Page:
Having thoroughly enjoyed my first venture into the world of our sour little protagonist, I held out some pretty high hopes for this second volume, and Ted Naifeh did not let me down.  With nearly 130 pages of story and art, including a new introduction and epilogue, there was plenty to love about this book.  In The Coven of Mystics, Courtney is introduced to the council, a coven of mystics who have been desperately trying to recruit her uncle into their group for many years.  She also discovers that her teacher at school is a mystic, one who is fully aware of Courtney's own dabblings into the arcane world.

Broken into four chapters, in part one, Courtney comes face to face with the darkest of dark demons, Tommy Rawhead, who has been summoned by unknown forces and is killing innocent children in the area.  Courtney's uncle is called upon to take out the demon, and he does so - but not before Courtney meets the vile creature.  Courtney's uncle warns the council - someone called the demon forth for a purpose, and it would behoove them to find out who and why.

In chapter two, Courtney discovers that her cat is not the only talking cat in the area - and she is fortunate enough to be invited to a meeting of the clan.  Unexpectedly taking the form of the cat (since humans are not allowed to see the clan meetings), Courtney is witness to a "hunt," in which a new leader of the clan will emerge.  But during the course of the hunt, Courtney bears witness to a very different hunt - a human chasing one of the night creatures.  Sensing something is wrong, Courtney stops the human from killing the night thing and saves its life.  Which, turns out to be very fortuitous, as when Courtney returns home, she discovers that very creature is now a guest in her uncle's house!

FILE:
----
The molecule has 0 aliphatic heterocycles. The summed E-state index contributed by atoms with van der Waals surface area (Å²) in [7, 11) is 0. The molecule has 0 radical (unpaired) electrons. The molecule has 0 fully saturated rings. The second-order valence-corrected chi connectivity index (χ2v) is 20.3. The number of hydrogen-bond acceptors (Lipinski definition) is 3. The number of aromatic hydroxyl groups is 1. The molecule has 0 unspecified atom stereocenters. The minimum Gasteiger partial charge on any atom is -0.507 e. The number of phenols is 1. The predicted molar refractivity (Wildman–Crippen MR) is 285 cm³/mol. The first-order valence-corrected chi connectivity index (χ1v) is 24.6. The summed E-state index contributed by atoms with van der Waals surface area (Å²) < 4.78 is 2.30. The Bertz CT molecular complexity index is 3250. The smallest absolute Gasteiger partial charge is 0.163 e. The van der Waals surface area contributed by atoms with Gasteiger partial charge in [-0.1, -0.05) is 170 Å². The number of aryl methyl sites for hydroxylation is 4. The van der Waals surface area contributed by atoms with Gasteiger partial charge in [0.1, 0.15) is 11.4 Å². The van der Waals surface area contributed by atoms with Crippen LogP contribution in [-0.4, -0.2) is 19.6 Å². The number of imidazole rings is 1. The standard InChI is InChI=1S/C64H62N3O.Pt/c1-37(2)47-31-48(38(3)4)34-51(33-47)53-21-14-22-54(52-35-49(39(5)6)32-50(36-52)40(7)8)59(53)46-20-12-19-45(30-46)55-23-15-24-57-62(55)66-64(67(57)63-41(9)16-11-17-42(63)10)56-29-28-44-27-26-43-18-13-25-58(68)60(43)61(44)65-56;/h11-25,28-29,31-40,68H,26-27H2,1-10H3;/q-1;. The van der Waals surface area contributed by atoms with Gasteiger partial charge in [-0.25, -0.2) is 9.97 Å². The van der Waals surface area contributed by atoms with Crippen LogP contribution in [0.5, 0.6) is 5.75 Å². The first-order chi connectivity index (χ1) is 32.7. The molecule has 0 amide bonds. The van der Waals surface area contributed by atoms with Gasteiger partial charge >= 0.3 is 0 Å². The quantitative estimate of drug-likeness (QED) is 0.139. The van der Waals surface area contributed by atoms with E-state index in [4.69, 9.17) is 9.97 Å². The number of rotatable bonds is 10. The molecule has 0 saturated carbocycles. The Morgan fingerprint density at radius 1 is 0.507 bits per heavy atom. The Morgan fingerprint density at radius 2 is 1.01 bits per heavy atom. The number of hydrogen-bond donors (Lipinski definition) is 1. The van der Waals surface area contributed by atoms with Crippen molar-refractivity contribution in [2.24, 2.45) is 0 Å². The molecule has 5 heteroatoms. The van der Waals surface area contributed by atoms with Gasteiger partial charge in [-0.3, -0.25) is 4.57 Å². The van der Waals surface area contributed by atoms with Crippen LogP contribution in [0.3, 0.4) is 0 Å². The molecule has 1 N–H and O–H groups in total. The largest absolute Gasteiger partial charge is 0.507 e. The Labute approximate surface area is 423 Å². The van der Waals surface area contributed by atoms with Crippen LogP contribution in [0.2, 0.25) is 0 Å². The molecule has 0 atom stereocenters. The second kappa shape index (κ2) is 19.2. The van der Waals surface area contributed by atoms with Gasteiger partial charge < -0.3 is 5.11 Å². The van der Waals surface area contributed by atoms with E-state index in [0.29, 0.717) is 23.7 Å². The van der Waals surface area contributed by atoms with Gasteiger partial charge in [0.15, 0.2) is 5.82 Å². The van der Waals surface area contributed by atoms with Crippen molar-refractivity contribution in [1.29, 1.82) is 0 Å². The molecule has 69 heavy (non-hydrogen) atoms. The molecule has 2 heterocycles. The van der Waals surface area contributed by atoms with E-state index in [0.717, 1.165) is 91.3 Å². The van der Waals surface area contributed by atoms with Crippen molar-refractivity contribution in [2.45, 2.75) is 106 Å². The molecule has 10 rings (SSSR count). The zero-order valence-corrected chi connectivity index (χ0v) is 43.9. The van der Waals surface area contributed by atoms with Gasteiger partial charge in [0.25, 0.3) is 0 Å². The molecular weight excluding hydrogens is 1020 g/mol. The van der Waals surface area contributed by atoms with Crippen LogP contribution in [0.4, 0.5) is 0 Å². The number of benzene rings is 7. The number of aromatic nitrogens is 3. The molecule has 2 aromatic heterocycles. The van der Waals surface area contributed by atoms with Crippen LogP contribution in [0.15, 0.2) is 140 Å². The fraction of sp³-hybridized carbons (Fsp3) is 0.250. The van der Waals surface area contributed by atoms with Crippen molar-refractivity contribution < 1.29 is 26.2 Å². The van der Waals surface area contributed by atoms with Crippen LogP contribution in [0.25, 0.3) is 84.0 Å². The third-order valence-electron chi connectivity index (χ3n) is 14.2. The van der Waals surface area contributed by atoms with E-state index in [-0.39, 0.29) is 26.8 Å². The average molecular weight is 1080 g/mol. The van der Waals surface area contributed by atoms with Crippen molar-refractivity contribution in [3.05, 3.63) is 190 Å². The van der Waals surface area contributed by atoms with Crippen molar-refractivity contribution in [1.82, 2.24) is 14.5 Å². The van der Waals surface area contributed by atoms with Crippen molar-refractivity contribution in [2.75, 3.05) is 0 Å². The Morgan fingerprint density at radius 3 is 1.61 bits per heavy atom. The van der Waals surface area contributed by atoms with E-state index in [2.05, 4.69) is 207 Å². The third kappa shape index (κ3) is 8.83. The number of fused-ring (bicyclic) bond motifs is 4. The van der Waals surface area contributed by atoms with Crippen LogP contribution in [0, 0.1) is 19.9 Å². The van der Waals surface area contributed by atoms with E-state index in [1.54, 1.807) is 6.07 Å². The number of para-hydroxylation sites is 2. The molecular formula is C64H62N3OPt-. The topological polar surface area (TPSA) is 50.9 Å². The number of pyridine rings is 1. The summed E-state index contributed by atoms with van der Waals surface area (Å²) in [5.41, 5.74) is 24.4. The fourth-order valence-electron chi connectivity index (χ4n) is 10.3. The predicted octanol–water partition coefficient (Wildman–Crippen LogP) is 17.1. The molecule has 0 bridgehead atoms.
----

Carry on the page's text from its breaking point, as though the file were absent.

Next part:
Chapter three finds Courtney looking for a way to help the night thing after discovering the council, along with the whole town, blames the creature for placing a curse of the ever-so-popular Madame Hermia.  Courtney, with the help of some newfound friends, breaks into Radley Hall and steels the head of Tommy Rawhead, intent on using it and its knowledge to help the night thing.  Unbeknownst to her, her actions did not go unseen...